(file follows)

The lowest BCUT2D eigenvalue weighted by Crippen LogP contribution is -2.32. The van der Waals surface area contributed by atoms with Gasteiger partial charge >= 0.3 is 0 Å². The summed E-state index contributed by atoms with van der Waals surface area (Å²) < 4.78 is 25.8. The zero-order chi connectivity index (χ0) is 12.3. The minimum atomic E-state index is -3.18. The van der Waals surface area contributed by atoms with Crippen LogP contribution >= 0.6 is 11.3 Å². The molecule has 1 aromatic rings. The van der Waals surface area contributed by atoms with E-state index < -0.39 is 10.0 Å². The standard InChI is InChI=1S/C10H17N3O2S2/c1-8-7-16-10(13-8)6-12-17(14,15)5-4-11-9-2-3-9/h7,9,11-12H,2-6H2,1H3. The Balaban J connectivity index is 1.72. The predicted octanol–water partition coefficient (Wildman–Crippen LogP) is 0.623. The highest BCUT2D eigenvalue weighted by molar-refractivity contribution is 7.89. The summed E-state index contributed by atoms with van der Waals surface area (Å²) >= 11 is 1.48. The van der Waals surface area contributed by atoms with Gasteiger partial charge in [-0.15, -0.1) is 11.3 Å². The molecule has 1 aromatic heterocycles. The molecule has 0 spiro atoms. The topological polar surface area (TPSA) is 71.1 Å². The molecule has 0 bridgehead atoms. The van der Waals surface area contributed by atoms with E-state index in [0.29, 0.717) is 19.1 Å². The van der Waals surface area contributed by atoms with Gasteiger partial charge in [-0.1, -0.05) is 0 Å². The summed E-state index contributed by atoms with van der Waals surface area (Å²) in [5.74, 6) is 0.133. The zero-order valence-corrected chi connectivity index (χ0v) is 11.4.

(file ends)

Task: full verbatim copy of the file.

The lowest BCUT2D eigenvalue weighted by Crippen LogP contribution is -2.32. The van der Waals surface area contributed by atoms with Gasteiger partial charge >= 0.3 is 0 Å². The summed E-state index contributed by atoms with van der Waals surface area (Å²) < 4.78 is 25.8. The zero-order chi connectivity index (χ0) is 12.3. The minimum atomic E-state index is -3.18. The van der Waals surface area contributed by atoms with Crippen LogP contribution >= 0.6 is 11.3 Å². The molecule has 1 aromatic rings. The van der Waals surface area contributed by atoms with E-state index < -0.39 is 10.0 Å². The standard InChI is InChI=1S/C10H17N3O2S2/c1-8-7-16-10(13-8)6-12-17(14,15)5-4-11-9-2-3-9/h7,9,11-12H,2-6H2,1H3. The Balaban J connectivity index is 1.72. The predicted octanol–water partition coefficient (Wildman–Crippen LogP) is 0.623. The highest BCUT2D eigenvalue weighted by molar-refractivity contribution is 7.89. The summed E-state index contributed by atoms with van der Waals surface area (Å²) >= 11 is 1.48. The van der Waals surface area contributed by atoms with Gasteiger partial charge in [-0.15, -0.1) is 11.3 Å². The molecule has 1 aromatic heterocycles. The molecule has 0 spiro atoms. The topological polar surface area (TPSA) is 71.1 Å². The molecule has 0 bridgehead atoms. The van der Waals surface area contributed by atoms with E-state index in [0.29, 0.717) is 19.1 Å². The van der Waals surface area contributed by atoms with Gasteiger partial charge in [-0.1, -0.05) is 0 Å². The summed E-state index contributed by atoms with van der Waals surface area (Å²) in [5.74, 6) is 0.133. The zero-order valence-corrected chi connectivity index (χ0v) is 11.4.